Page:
713 N.E.2d 1167
remove keys from the white car and walk to the car's trunk. Chaney noticed too that, when the officer started to open the trunk, defendant bent over the hood of the police car parked immediately behind the white car. As the trunk deck rose, Chaney saw a gun barrel emerge from the trunk and fire two shots. The officer that opened the trunk fell backward, and a man standing in the trunk of the white car aimed a rifle at the second officer. Chaney heard "rapid and loud" gunfire, and he lay down in the back of Evanoff's squad car. After the shooting stopped, Chaney sat up and saw the second officer place handcuffs on defendant

Chaney further testified that he did not see defendant during the robbery at the apartment complex, and that he never saw defendant in the white vehicle. Chaney never saw a weapon in defendant's hands.

Crest Hill police officers Ralph Smith and Evanoff also described the events of September 28, 1994. Smith testified that he was about 1½ miles from the intersection of Theodore and Burry when he heard the first dispatch about the robbery on his radio. The radio message, directed to Evanoff, stated that a robbery had occurred a few minutes earlier at Arbor Club complex. The robbery suspect was described as a black male in his mid-twenties, wearing a black jacket. The dispatcher also mentioned there was a white car in the area. Smith then heard a second radio communication, indicating that Evanoff would proceed to the apartment complex to interview the robbery victim, and that a third officer, Timothy Simenson, had seen and intended to stop a white Chevrolet Cavalier automobile at the intersection of Theodore and Burry.

Smith drove to Theodore and Burry, arriving there in approximately 1½ minutes. At the scene, Smith testified that he parked his car behind Simenson's car. Smith shone a spotlight located on his car toward a white Chevrolet Cavalier automobile parked in front of Simenson's car. Smith joined Simenson and the driver of the white car, later identified as defendant, as they stood at the driver's side of the white car. Simenson directed defendant to go to the back of the white car. Defendant walked to the back of the car and without being ordered by either officer to do so, sat on the trunk deck. In the meantime, Simenson examined the interior of the white car, turned off the car engine, and returned to the back of the white car with the car keys in his hand. Simenson said he intended to open the trunk and told defendant to get off the trunk of the automobile. Defendant slid off the trunk but stayed near the back of the white car. Simenson again told defendant to move away and go with Smith to Simenson's car.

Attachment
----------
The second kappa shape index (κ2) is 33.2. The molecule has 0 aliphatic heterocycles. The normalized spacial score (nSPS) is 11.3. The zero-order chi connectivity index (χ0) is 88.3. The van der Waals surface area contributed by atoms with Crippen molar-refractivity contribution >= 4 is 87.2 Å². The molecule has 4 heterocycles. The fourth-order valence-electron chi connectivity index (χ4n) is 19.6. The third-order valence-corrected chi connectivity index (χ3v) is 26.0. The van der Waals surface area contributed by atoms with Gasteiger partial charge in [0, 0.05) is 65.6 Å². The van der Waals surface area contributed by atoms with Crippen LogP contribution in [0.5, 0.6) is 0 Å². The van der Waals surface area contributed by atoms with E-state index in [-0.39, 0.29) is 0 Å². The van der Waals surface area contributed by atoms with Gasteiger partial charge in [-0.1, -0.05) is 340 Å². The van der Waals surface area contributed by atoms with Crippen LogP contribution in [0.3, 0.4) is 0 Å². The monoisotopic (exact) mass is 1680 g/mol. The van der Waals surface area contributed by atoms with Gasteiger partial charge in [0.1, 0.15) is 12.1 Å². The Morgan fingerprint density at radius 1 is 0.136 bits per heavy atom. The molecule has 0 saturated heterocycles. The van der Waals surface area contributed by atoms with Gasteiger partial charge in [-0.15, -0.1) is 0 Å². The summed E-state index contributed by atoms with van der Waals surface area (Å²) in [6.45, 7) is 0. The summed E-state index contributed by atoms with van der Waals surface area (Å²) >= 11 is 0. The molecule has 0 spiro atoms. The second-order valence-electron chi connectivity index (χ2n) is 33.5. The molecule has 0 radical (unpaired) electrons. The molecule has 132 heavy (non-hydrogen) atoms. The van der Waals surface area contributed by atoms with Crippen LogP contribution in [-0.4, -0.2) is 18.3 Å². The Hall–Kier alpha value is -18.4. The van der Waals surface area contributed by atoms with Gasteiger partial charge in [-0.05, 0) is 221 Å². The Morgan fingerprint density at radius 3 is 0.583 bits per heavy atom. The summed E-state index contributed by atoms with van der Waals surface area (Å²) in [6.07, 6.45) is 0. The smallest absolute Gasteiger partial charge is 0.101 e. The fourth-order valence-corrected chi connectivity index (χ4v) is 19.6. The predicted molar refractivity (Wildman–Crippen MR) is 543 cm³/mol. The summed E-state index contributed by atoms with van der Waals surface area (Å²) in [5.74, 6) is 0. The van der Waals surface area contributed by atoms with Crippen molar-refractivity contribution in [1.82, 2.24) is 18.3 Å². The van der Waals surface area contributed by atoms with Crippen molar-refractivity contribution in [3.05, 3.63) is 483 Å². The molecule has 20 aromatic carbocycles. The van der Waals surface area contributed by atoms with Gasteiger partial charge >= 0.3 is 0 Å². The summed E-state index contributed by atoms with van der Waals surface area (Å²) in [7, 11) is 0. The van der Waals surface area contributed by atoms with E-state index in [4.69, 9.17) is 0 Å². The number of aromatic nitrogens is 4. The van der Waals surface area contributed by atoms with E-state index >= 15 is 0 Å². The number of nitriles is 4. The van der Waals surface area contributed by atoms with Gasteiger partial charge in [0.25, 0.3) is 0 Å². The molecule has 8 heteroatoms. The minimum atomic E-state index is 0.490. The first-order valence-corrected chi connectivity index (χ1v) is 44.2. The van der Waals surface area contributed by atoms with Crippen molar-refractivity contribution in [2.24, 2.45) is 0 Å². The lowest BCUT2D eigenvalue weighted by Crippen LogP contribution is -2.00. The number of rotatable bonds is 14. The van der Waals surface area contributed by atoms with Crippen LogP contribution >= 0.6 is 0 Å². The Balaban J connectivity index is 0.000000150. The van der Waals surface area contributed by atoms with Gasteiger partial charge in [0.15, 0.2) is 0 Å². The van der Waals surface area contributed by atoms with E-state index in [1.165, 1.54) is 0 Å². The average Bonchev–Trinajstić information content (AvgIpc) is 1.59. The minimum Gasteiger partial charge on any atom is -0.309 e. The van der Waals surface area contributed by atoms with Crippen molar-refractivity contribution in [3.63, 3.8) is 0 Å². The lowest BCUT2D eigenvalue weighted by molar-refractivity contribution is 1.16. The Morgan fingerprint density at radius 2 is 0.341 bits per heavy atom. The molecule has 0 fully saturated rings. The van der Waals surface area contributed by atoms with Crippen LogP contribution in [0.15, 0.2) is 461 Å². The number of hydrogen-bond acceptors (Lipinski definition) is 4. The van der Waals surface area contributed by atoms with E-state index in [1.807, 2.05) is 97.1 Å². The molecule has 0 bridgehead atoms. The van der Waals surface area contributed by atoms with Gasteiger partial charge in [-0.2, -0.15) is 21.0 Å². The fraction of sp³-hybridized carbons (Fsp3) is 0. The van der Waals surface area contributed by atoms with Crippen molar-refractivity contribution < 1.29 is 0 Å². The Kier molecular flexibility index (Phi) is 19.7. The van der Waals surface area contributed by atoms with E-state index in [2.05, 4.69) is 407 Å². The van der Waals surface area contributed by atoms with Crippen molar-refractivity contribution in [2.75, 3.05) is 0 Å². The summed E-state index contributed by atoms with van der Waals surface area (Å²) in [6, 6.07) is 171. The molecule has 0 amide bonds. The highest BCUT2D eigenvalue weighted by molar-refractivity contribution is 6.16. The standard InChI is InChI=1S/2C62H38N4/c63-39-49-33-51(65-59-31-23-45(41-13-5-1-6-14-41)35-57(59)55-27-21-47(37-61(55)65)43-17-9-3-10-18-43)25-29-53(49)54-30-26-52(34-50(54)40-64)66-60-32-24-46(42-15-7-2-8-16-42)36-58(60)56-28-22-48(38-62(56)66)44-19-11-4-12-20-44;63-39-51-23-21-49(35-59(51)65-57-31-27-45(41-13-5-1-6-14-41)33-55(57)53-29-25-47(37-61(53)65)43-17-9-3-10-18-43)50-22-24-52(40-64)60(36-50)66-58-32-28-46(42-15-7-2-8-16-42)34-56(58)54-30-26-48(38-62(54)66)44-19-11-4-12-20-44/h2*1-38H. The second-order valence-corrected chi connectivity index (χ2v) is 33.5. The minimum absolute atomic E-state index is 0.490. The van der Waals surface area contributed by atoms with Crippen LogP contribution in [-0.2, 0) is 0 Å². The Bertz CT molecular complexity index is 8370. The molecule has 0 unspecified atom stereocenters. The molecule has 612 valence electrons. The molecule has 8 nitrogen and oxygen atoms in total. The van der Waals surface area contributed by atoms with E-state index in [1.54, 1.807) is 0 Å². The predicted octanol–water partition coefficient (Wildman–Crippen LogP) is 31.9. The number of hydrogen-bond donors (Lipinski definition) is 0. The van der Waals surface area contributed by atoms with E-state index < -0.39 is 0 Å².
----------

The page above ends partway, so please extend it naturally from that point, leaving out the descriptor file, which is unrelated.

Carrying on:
Smith walked behind defendant to Simenson's car, where defendant placed his hands on the front of the car and bent forward at the waist. Neither Smith nor Simenson had told defendant to do this, and Smith said he found defendant's actions "unusual." Because Evanoff had recently arrived at the scene and parked near Simenson's car, Smith told defendant to stand up and face Evanoff's car. Smith knew, from radio communications, that Evanoff was bringing Chaney with him to the scene to determine if Chaney could identify defendant.

As Smith and defendant stood with their backs to the white car, Smith heard the trunk of the white car open, followed by a gunshot. Smith testified that as he turned around, he heard a second shot, and saw Simenson falling backward "like a tree." Smith tried to aim his own weapon, but had to step to the right to avoid putting Simenson in his line of fire. As he moved, Smith saw a "male black, 20's," get out of the trunk and level a gun at him. Smith fired his weapon several times until the assailant fell to the ground. Smith and Evanoff placed handcuffs on defendant and Williams and summoned ambulances.

Smith testified that after the shooting ceased, he turned to find defendant "spread-eagled" on the hood of Simenson's car. He did not know at what point defendant moved from a standing position to lying on the hood of the police car.

Defendant never told or indicated to Simenson or Smith that anyone was in the trunk of the white car.

713 N.E.2d 1168
Evanoff testified that at approximately midnight on September 28, Simenson and Evanoff were parked in their respective cars in a parking lot in Crest Hill. At 12:24 a.m., Evanoff received a dispatch regarding an armed robbery at the Arbor Club apartment complex. The radio dispatcher described a "male black, 25 years of age, wearing a black jacket." The communication also mentioned that a white vehicle "might be involved."

Simenson and Evanoff immediately drove in the direction of Arbor Club. The officers saw a white Chevrolet Cavalier automobile driving toward them, with an African-American male behind the wheel. Simenson made a U-turn and followed the white car. Evanoff continued on to Arbor Club.

After Evanoff arrived at the apartment complex, Simenson...